A recent FreightWaves online poll of truckers found that 65% of 1,120 respondents have already been vaccinated against COVID-19 but that nearly 73% of the holdouts would rather find a new employer than get the “jab.”
Jeremy Rewoldt, founder of the StopTheTires2020 Facebook group, told FreightWaves recently that his group of around 70,000 members largely opposes the push for government vaccine mandates.
“We don’t want the government to interfere and dictate what we have to inject into our bodies to keep our jobs,” Rewoldt told FreightWaves. “Everybody should have the choice to decide for themselves to get the jab, not the government.”
The poll results were released a day after President Joe Biden announced the U.S. Department of Labor is developing an emergency rule that would mandate vaccines or weekly testing for workers at companies with 100 or more employees.
The FreightWaves team surveyed 1,121 truck drivers about the vaccine. Of that number, 728 stated they were already vaccinated, 108 drivers said they would get vaccinated if their companies required it. However, 285 drivers who were surveyed said they would quit if their companies required some sort of vaccine or COVID testing requirement.
In early August, Arkansas-based Tyson Foods [NYSE:TSN], the nation’s largest meatpacker, announced that its 120,000-member U.S. workforce, including truck drivers, had to receive the COVID vaccine. Walmart Inc. [NYSE:WMT], headquartered in Bentonville, Arkansas, also announced its corporate employees had to be vaccinated, which spurred protests or slow rolls by some trucking groups upset with the vaccine requirements. The events had a minimal impact on the economy.
“I would rather find a new employer that won’t bend to the no-jab, no-job bulls— the government is trying to force on us,” one trucker, who didn’t want to be named, told FreightWaves.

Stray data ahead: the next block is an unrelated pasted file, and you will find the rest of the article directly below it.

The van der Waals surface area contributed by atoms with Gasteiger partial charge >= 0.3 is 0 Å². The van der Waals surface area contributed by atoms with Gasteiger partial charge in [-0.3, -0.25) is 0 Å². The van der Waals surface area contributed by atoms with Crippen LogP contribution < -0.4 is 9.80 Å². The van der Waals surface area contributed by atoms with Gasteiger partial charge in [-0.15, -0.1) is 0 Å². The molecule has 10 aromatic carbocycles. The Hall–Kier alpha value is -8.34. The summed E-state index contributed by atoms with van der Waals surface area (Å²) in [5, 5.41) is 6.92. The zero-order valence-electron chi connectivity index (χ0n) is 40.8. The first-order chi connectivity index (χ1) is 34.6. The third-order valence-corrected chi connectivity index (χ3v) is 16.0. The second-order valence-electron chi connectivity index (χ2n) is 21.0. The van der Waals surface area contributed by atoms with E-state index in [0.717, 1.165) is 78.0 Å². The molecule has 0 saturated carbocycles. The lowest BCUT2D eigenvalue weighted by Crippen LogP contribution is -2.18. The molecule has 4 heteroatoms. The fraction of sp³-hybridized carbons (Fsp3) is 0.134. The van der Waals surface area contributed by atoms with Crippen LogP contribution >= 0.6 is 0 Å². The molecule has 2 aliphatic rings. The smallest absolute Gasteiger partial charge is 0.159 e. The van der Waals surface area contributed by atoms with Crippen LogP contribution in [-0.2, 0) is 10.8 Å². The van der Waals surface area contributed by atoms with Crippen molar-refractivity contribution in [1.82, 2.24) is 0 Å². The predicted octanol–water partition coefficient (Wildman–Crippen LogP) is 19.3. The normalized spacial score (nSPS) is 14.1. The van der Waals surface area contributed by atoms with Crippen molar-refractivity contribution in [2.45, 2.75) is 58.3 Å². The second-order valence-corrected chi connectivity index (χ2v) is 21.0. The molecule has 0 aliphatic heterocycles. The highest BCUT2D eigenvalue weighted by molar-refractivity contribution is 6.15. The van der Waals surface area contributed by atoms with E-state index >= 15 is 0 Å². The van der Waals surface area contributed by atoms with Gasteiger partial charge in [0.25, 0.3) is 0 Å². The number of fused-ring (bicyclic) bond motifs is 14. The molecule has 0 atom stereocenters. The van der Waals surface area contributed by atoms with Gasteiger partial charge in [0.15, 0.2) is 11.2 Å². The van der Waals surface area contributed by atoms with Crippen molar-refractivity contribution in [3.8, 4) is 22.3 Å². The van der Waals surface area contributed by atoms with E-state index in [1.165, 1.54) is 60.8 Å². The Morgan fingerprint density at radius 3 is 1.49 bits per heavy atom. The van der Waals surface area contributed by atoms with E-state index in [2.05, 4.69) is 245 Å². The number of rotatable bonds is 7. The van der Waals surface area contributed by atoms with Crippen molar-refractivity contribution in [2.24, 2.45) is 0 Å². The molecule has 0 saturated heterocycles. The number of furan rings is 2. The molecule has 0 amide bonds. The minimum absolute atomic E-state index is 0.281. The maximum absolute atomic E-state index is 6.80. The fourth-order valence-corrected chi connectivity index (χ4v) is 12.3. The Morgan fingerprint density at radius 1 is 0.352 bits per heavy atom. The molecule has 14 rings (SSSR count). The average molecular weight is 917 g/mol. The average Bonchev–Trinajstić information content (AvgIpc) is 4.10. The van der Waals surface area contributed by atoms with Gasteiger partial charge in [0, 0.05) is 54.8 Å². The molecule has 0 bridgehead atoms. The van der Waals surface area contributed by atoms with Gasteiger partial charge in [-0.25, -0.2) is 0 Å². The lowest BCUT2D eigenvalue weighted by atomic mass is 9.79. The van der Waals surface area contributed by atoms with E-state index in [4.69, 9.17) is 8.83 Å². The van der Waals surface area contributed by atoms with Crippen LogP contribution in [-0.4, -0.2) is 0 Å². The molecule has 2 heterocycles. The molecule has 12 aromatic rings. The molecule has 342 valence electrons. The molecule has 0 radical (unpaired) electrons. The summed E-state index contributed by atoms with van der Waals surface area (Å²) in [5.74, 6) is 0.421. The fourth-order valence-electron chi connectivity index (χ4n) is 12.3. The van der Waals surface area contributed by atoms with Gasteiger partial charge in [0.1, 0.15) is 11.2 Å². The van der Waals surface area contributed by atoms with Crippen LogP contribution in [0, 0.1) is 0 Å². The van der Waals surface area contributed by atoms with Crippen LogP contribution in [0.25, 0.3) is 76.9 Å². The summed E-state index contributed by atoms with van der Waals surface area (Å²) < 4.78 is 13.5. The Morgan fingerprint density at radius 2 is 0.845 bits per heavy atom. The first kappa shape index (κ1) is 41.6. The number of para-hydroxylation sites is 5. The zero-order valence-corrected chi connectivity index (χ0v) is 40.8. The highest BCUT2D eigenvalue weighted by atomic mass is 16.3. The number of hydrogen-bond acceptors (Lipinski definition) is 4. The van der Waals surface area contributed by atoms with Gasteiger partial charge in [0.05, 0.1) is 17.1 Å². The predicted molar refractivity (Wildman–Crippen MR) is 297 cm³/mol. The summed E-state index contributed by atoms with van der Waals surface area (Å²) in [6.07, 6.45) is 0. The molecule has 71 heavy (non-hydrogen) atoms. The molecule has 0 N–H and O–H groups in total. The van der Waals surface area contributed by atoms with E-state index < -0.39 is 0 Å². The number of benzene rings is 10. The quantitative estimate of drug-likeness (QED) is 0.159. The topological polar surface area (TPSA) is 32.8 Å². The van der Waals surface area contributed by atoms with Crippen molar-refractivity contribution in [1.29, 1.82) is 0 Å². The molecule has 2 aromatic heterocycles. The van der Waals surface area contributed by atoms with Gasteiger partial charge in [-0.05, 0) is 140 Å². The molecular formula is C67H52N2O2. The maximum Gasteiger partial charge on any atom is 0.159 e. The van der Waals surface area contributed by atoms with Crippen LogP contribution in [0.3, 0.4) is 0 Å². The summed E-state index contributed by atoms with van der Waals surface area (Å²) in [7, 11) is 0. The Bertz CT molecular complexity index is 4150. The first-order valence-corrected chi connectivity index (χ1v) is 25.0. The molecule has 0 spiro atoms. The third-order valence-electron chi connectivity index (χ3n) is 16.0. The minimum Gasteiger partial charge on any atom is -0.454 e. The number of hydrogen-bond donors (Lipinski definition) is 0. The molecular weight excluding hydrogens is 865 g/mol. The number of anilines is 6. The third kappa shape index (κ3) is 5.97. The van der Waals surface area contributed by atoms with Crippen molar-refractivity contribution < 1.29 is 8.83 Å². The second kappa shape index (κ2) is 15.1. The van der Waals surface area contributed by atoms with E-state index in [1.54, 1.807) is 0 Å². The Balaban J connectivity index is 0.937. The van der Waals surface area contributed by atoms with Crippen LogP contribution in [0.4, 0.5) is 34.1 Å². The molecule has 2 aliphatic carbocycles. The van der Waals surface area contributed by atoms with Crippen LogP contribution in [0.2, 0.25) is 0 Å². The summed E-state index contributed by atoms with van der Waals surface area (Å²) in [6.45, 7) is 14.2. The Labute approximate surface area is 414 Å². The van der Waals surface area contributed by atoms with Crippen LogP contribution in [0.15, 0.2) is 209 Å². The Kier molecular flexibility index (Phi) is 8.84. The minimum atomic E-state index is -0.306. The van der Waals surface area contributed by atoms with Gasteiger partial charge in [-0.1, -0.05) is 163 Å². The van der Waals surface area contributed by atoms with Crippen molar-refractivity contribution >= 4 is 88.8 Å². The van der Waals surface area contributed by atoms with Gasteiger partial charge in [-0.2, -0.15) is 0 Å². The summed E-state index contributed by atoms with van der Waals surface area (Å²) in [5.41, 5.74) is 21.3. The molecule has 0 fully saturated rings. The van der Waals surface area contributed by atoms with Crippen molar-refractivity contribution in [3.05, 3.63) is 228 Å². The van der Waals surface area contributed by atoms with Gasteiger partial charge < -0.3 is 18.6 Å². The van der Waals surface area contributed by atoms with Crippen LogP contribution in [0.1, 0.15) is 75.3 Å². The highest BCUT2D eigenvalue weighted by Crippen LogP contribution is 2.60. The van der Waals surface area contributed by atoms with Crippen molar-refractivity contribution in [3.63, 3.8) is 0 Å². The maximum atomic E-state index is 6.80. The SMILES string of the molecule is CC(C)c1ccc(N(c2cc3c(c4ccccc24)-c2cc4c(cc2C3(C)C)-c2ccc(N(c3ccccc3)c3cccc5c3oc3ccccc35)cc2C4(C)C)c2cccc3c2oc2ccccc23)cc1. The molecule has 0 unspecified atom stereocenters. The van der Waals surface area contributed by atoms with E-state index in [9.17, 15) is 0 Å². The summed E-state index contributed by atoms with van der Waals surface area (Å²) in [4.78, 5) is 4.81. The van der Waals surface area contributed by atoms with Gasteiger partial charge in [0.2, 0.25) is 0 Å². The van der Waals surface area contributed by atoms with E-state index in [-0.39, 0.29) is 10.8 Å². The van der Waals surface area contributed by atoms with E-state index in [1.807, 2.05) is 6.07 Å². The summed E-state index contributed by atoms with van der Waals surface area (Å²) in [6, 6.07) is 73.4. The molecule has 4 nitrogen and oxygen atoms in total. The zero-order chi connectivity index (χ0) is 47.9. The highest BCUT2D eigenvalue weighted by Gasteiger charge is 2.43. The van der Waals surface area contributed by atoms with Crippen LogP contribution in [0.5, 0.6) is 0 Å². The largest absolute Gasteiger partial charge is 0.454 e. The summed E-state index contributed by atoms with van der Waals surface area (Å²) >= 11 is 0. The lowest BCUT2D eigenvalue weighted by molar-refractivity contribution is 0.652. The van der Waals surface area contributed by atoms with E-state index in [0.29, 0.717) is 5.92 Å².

This could be a huge blow to large carriers that are struggling to find truck drivers to fill the seats of their cabs at a time when last-mile companies or local haulers are gobbling up drivers who used to haul LTL or long-haul freight.
The American Trucking Associations is urging its members to get vaccinated as the number of Delta variant cases among the unvaccinated continues to soar.
“As we see from the massive surge in COVID infections, those who haven’t chosen to get vaccinated are suffering major spikes in hospitalization and even death from the virus,” ATA spokesman Sean McNally told FreightWaves. “As cities, states and employers work through this complex issue, one thing isn’t complicated: Americans who get vaccinated are safer – as are their loved ones – than those who don’t get vaccinated. ATA encourages all Americans and all truckers to protect themselves and their families by getting vaccinated as soon as possible.”
However, the ATA called the Biden administration’s proposed vaccine mandate on employers with more than 100 employers “discriminatory.”
“If these mandates are designed to protect Americans, then why the discriminatory 100-employee threshold, picking winners and losers for both employees and employers,” the ATA said in a statement on Friday.
Truckers weigh in
One 40-year long-haul trucking veteran, who didn’t want to be named for fear of retaliation by other drivers, says he doesn’t understand the big deal about getting the vaccine — or wearing a mask.
“Before the vaccine, I slept in my truck for months at a time, unable to see my family because I was afraid I would unknowingly have COVID and pass it on to my wife and kids because I was in multiple states on any given day,” the driver told FreightWaves.
“I’m vaccinated now. So are my kids who are old enough to get vaccinated,” the driver said. “All I know is trucking, so if I was in a position where I had to choose to get vaccinated or not get vaccinated, what would I do? I know how to make money at this — and money is good right now — so why would I want to give it all up?”
With all of the pay raises and sign-on bonuses, one company driver, who is also vaccinated, told FreightWaves she is making more money than she has over the past 15 years. It’s still not enough when you factor in the amount of time she spends away from her family, she said, but she “earns a good living” and makes thousands more than what the minimum wage jobs pay at the local fast food restaurants or factories in her rural area.
“The same people who bitched about not getting paid enough to drive a truck [during COVID] are the same ones willing to give up their careers to do what?” the truck driver, who didn’t want to be named, told FreightWaves. “Are they going to work in a fast-food joint for minimum wage or live off of government money, which they criticized so many for doing during the pandemic in the first place, or what. Trucking’s all I’ve ever done.”
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